Cardiovascular diseases (CVD) represent to date the leading cause of mortality in both genders in the developed countries. In this context, a strong need for CVD prevention is emerging through lifestyle modification and nutrition. In fact, several studies linked CVD with unhealthy nutrition, alcohol consumption, stress, and smoking, together with a low level of physical activity. Thus, the primary aim is to prevent and reduce CVD risk factors, such as impaired lipid and glycemic profiles, high blood pressure and obesity. Different types of diet have been, therefore, established to optimize the approach regarding this issue such as the Mediterranean diet, Dietary Approaches to Stop Hypertension diet (DASH), vegetarian diet, ketogenic diet, and Japanese diet. Depending on the diet type, recommendations generally emphasize subjects to increase vegetables, fruits, whole grains, and pulses consumption, but discourage or recommend eliminating red meat, sweets, and sugar-sweetened beverages, along with processed foods that are high in sugar, salt, fat, or low in dietary fiber. In particular, we evaluated and compared the peculiar aspects of these well-known dietary patterns and, thus, this review evaluates the critical factors that increase CVD risk and the potential application and benefits of nutritional protocols to ameliorate dietary and lifestyle patterns for CVD prevention.

What is the best diet for cardiovascular wellness? A comparison of different nutritional models / S. Migliaccio, C. Brasacchio, F. Pivari, C. Salzano, L. Barrea, G. Muscogiuri, S. Savastano, A. Colao. - In: INTERNATIONAL JOURNAL OF OBESITY SUPPLEMENTS. - ISSN 2046-2166. - 10:1(2020 Jul), pp. 50-61. [10.1038/s41367-020-0018-0]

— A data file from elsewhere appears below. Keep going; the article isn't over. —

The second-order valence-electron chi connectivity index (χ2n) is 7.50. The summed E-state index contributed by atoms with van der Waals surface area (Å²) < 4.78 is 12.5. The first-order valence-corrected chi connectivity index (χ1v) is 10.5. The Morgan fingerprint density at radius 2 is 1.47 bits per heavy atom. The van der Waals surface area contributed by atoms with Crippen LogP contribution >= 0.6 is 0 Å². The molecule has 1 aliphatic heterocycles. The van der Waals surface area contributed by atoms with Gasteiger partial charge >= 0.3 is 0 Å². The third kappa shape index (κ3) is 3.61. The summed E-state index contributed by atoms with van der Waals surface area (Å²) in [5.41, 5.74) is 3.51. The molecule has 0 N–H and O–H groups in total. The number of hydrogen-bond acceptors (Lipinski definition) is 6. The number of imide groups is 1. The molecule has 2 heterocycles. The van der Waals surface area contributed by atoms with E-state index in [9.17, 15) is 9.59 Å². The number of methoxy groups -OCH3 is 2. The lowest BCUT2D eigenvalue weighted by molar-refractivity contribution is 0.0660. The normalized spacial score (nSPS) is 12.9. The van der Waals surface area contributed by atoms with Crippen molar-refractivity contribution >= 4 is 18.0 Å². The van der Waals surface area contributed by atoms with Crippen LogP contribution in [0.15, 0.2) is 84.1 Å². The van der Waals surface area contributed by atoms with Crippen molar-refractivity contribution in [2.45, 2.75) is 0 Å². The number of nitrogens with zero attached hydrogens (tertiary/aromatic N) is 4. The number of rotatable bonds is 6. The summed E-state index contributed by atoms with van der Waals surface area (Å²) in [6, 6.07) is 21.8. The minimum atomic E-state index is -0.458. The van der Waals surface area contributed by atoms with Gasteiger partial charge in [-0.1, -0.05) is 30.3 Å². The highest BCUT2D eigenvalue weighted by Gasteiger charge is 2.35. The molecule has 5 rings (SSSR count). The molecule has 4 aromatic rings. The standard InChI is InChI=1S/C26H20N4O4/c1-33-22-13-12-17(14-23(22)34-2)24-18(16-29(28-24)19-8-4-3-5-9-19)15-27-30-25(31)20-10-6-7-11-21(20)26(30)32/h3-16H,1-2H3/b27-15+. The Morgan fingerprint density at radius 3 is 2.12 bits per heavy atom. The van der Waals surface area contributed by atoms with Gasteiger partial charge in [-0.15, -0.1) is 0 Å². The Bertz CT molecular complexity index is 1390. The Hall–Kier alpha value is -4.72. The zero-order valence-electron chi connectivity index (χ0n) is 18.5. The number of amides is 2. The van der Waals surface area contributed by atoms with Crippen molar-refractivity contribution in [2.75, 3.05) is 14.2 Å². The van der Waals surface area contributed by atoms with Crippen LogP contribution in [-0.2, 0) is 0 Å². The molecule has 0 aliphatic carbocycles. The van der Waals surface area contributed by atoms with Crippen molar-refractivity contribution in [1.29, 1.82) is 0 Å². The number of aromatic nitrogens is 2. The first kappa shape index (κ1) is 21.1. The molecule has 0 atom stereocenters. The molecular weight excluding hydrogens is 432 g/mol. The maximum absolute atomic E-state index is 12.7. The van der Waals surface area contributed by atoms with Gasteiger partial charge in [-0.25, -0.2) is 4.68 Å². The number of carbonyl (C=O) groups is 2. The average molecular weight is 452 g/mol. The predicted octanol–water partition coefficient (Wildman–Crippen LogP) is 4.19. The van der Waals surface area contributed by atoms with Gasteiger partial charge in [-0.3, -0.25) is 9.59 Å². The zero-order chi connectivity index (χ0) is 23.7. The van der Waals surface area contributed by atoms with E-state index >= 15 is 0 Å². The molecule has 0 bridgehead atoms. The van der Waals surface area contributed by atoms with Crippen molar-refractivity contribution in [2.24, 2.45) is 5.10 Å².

What is the best diet for cardiovascular wellness? A comparison of different nutritional models

C. Brasacchio;F. Pivari;
2020-07

Abstract

Cardiovascular diseases (CVD) represent to date the leading cause of mortality in both genders in the developed countries. In this context, a strong need for CVD prevention is emerging through lifestyle modification and nutrition. In fact, several studies linked CVD with unhealthy nutrition, alcohol consumption, stress, and smoking, together with a low level of physical activity. Thus, the primary aim is to prevent and reduce CVD risk factors, such as impaired lipid and glycemic profiles, high blood pressure and obesity. Different types of diet have been, therefore, established to optimize the approach regarding this issue such as the Mediterranean diet, Dietary Approaches to Stop Hypertension diet (DASH), vegetarian diet, ketogenic diet, and Japanese diet. Depending on the diet type, recommendations generally emphasize subjects to increase vegetables, fruits, whole grains, and pulses consumption, but discourage or recommend eliminating red meat, sweets, and sugar-sweetened beverages, along with processed foods that are high in sugar, salt, fat, or low in dietary fiber. In particular, we evaluated and compared the peculiar aspects of these well-known dietary patterns and, thus, this review evaluates the critical factors that increase CVD risk and the potential application and benefits of nutritional protocols to ameliorate dietary and lifestyle patterns for CVD prevention.
Settore MED/49 - Scienze Tecniche Dietetiche Applicate
Settore BIO/10 - Biochimica
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Utilizza questo identificativo per citare o creare un link a questo documento: http://hdl.handle.net/2434/812596
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